The closest the government came to throwing a journalist in jail over classified information was in 2014, when Obama’s attorney general Eric Holder permitted subpoenaing New York Times reporter James Risen regarding a former CIA employee. After a long legal tussle, the Supreme Court turned down Risen’s appeal, siding with the government. The Supreme Court refused to consider whether the First Amendment includes an unwritten “reporter’s privilege” in the free press clause. The Court instead upheld existing decisions [6] that found that the Constitution does not [7] give journalists special protections. The door was w-a-y open to throwing Risen in jail.

But instead of becoming the first president to jail a journalist for what he published, Obama punted. Happy with the decision affirming they could have prosecuted Risen, with no explanation prosecutors asked [8] the U.S. District Court to simply leave Risen alone. Risen’s alleged source went to jail instead for leaking classified information. The unspoken rules stayed intact.

Unspoken rules are useful. They can be read to mean one thing when dealing with a chummy mainstream media that understands where the unspoken lines are even if they need the occasional brushback pitch like with Risen, and another when the desire is to deep-six a troublemaker like Wikileaks. Julian Assange poked the Deep State. He exposed the military as war criminals in Iraq (ironically in part for gunning down two Reuters journalists [9]) and the State Department as hypocrites [10]. He laid bare the CIA’s global hacking games in the Vault 7 [11] disclosures, and showed everyone that the Democratic primaries were rigged [12]. None of those stories would have come to light through the mainstream media alone. And if Assange does know something about Russiagate [13] (did he meet with Manafort [14]?!?), what better place to silence him than a SuperMax?

The government is likely to cite the clear precedent from the Obama years that it can damn well prosecute journalists if it wants to, while keeping the establishment media happy by offering enough thin exceptions to appear to prevent Assange’s crucifixion from setting broad precedent. The emerging narrative isn’t hard to make out: he wasn’t covered by the 1A outside the U.S. and his sources were Russian hackers seeking to harm the U.S. instead of misguided chaps like Ellsberg and Manning. Assange had no national interest in mind, no sincere desire to inform the public. He, a foreigner no less, wanted to influence the 2016 election, maybe in collusion [15]!

Shamefully, those stuck in journalism’s cheap seats are unlikely to side with Assange, even though they wrote stories based on what he published on Wikileaks. They’ll drift along with the government’s nod and wink that this is all a one-off against Julian, and those who play by the government’s unspoken rules are still safe.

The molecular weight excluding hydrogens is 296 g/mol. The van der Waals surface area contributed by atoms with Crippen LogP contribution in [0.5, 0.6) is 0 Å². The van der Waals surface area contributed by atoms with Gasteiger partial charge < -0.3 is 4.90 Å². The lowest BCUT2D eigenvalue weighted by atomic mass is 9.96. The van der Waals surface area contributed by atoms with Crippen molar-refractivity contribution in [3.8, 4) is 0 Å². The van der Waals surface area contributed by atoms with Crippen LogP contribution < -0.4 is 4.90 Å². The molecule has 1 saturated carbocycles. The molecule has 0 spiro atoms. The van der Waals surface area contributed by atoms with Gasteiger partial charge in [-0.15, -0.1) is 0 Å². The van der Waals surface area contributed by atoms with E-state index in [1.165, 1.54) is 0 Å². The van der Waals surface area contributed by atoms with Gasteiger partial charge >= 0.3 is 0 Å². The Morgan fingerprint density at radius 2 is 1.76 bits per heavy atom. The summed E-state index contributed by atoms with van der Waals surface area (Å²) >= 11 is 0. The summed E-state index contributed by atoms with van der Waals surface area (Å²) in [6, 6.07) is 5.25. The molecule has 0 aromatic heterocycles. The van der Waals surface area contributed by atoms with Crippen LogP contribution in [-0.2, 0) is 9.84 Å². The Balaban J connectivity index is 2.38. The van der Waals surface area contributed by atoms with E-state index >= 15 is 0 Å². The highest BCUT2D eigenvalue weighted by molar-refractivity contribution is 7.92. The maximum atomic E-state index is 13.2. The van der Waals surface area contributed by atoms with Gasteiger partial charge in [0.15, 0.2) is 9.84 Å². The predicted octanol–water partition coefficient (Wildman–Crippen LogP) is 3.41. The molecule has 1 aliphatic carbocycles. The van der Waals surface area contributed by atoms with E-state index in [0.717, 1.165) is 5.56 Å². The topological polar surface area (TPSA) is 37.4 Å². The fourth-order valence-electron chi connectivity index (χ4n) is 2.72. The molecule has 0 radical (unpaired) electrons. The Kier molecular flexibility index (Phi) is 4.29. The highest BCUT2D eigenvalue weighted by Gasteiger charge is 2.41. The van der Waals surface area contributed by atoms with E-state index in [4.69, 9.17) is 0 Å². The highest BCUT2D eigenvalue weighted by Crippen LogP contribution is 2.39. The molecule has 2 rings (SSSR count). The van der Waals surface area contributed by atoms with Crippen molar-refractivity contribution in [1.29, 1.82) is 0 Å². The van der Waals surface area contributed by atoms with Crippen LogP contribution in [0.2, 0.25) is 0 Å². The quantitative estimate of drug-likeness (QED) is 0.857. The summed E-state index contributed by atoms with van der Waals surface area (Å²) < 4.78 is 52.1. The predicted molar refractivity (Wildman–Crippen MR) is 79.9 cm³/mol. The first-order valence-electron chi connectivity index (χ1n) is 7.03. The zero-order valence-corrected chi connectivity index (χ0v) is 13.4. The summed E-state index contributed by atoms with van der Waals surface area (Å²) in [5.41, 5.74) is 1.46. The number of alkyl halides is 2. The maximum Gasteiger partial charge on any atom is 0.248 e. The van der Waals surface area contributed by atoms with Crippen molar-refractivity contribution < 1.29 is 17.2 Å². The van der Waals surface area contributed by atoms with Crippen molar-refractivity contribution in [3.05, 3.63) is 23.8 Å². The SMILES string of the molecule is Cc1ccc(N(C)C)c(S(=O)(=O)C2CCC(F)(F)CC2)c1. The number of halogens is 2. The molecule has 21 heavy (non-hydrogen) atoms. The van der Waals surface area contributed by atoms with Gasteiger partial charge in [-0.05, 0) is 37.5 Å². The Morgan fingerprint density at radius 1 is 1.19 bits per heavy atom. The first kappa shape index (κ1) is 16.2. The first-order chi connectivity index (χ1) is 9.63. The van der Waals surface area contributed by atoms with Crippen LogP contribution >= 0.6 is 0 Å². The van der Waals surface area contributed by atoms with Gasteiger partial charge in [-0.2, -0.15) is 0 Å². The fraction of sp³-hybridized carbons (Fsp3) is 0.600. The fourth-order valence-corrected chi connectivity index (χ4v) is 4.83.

They’ll self-righteously proclaim that Assange going to jail is sad but unfortunately necessary, claiming he just took things too far. The Daily Beast’s take on all this, for example, is headlined [16] in TMZ-esque tones: “Unkempt, Heavily Bearded Julian Assange No Longer Has Embassy Cat For Company.”

They will miss the big picture: where previous cases avoided delineating [17] the precise balancing [18] point between the government’s need to protect information, the right to expose information, and the media’s right to publish it, an Assange prosecution will create new precedents, weapons for clever future prosecutors. It will be one of those turning points journalists working under future press restrictions will cite when remembering the good old days.

Peter Van Buren, a 24-year State Department veteran, is the author of We Meant Well [19]: How I Helped Lose the Battle for the Hearts and Minds of the Iraqi People and Hooper’s War [20]: A Novel of WWII Japan. Follow him on Twitter @WeMeantWell.

36 Comments (Open | Close)

36 Comments To "You Don’t Have to Love Assange to Fear His Prosecution"

#1 Comment By Dave On November 29, 2018 @ 11:10 pm

I was under the impression that Assange had turned himself in after Obama released Manning as he said he would do. I guess I was wrong.

#2 Comment By Sam On November 30, 2018 @ 12:31 am

The DOJ has been trying to find a way to prosecute Assange for years. The problem for them is that they need to find charges/grounds that shield mainstream news sources (NYT etc) that frequently publish classified material. Hence they’ve been looking for evidence that Assange went a lot further than merely publishing material, such as actively giving sources assistance with hacking or otherwise exfiltrating material. All indications are that they’ve failed to thread the needle thus far and are instead just trying to crack the man.

#3 Comment By spite On November 30, 2018 @ 4:57 am

While I agree with what has been written here, the author is clearly unaware just how extreme the left wing has become. They do not support free speech, they are absolutely happy with the function the mass media being speaking power to truth (i.e. it being run by the mega powerful), they absolutely believe that the job of journalism is to spin positive narratives for the Democrat party.

These people are absolute fanatics, they cannot be reasoned with, they want blood and they don’t give a damn about things such as hyprocisy and fair play.

#4 Comment By Jhawk On November 30, 2018 @ 8:13 am

Mr. Van Buren raises an important issue. But the evidence increasingly points to Assange having made himself a willing tool of Russian Intelligence. There’s a huge difference between pursuing the public’s right to know and and acting as the clandestine agent of an adversarial foreign power. If the latter is true Assange has ‘crossed the line’ and shouldn’t be defended despite his previous good works.

#5 Comment By Stephen J. On November 30, 2018 @ 8:27 am

I believe “Assange” is a prisoner of the ruling spying criminals that hate being exposed, they could be called:

“They”

They say they are going to keep the people safe
By spying on them and all the human race
They say they have a “responsibility to protect”
So they bomb numerous countries until they are wrecked

They call this murder and mayhem, “bringing democracy”
But thinking people know, it is all hypocrisy
They order the serfs into obeying, “their commands”
Then the brainwashed serfs kill and bomb in many lands